Culture y Recuerdos: 20 Years Later, “The George Lopez Show” Still Matters

·4 min read
GEORGE LOPEZ, Belita Moreno, Valente Rodriguez, Luis Armand Garcia, Masiela Lusha, Emiliano Diez, Constance Marie, George Lopez, (Season 4), 2002-2007,  ABC / Courtesy: Everett Collection
GEORGE LOPEZ, Belita Moreno, Valente Rodriguez, Luis Armand Garcia, Masiela Lusha, Emiliano Diez, Constance Marie, George Lopez, (Season 4), 2002-2007, ABC / Courtesy: Everett Collection

It's for good reason that "The George Lopez Show" has become so iconic in the 20 years since it first premiered. It has become a shared piece of pop culture, conjuring nostalgia and pride. It aired on network TV for six seasons and drew in millions, which is still almost unheard of for a show with a predominately Latinx cast dealing with Latinx issues. We're the generation of the cancelation after all.

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A sizable portion of that audience was Latinx - around 14 percent, at the time. "The George Lopez Show" is definitely for us - with in-jokes stemming from cross-national teasing, the occasional Spanish, and nods to la cultura like our love of baseball along with some of the real struggles that come with being Latinx and living in the States. But it is also a show with mainstream ambitions. The Lopez family rock all the mainstays of white, US sitcom families - the nice suburban house, the mom who doesn't (always) work, the two kids, the dog, and the upwardly mobile economic prospects. This positioning surely made them more relatable to their Anglo audience members, inviting cross-ethnic viewing.

They're an American family that happens to be Latinx, and the show is careful to treat each of its characters, and their Latinidad, with dignity.

But of course, the Lopez family members aren't white (although some of the actors are). They're an American family that happens to be Latinx, and the show is careful to treat each of its characters, and their Latinidad, with dignity. George, Angie, Carmen, and Max are relatable, goofy, and flawed people. Their primary issues are family ones, raising the kids as best they can, supporting each other, and growing together and individually. Now, there are times when "The George Lopez Show" fell into stereotypes. Season four's "George's Extreme Makeover: Holmes Edition" comes to mind. George gets some old friends (including one played by Danny Trejo) to help him remodel his garage, pays them in beer, and jokes about how "lazy" they are. The writers' room joins in on the "joke" with the Chicanos' workmanship being so shoddy as to get condemned. Clearly, that is not reflective of who we are with 13 percent of Latinos working construction in the US and doing a damn good job of it.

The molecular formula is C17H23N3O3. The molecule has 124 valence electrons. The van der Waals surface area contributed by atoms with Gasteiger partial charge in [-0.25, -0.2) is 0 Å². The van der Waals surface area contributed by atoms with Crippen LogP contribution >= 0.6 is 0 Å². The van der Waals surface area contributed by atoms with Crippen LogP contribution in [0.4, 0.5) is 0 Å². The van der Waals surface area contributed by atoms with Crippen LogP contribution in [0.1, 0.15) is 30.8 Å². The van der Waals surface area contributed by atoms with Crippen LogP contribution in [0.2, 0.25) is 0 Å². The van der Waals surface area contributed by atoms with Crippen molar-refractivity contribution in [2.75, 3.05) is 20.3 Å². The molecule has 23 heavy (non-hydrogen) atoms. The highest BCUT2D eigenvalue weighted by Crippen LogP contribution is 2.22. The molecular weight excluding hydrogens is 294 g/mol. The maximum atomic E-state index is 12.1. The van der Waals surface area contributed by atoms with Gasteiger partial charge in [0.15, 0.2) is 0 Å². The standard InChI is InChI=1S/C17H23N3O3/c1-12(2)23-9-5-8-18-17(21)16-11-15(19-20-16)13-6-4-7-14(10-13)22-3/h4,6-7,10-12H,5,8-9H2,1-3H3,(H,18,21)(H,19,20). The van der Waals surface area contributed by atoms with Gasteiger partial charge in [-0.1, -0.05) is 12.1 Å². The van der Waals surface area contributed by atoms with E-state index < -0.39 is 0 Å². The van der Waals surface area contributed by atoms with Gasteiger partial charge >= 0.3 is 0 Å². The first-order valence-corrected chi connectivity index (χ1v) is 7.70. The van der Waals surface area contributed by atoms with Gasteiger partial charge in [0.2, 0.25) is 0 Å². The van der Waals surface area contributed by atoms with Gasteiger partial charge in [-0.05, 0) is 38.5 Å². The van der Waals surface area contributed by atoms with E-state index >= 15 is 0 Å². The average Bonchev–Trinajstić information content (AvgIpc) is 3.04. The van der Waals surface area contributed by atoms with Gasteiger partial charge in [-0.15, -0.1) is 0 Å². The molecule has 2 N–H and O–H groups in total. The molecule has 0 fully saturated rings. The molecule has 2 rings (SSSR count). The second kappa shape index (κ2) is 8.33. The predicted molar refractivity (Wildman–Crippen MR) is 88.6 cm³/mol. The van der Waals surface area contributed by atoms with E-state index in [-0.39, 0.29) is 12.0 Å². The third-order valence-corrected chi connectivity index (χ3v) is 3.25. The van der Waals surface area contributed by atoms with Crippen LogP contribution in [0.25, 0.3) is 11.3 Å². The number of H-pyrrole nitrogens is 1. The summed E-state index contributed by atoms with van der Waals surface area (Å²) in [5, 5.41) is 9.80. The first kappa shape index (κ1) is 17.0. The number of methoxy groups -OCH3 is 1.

But the occasional misstep aside, "The George Lopez Show" generally makes us proud. For one, it's just so good. I was laughing out loud watching it on Peacock, even after all these years. And it's surprisingly touching, mining complex issues with heart and sensitivity. I think of George's mixed feelings and quest to reunite with his estranged father. That's a pretty heavy subject for a sitcom, especially to carry across an entire season. But "The George Lopez Show" does it right, finding the humor in the situation in addition to the heart. Think of Constance Marie's Angie calling all the "Manny Lopezes" in the phone book (this was pre-Facebook) and sharing their various preoccupations and occupations. But there is also George's character struggling with his emotions and his mother who lied to him about his father all those years.

The specificity matters - it shows that we're not a monolith and that our culture is as rich and interesting as anyone else's.

It's a winning combination, this instance of a sitcom's character's humanity. That's the formula we see in the successful heirs to "The George Lopez Show," like "Abbott Elementary" - putting people of color in the center and letting them be full, complicated, hilarious humans. "The George Lopez Show" gets a lot of mileage out of the family's Los Angeles home, George's Mexican-American identity, and Angie's Cuban background. The specificity matters - it shows that we're not a monolith and that our culture is as rich and interesting as anyone else's.

This year, we're getting a new Lopez show, starring George and his real-life daughter Mayan Lopez in "Lopez vs. Lopez." I'm hoping it continues the tradition of valuing its characters' humanity and its marketplace success. Hopefully, in another 20 years we'll be looking back on it with nostalgia in the same way we do "The George Lopez Show."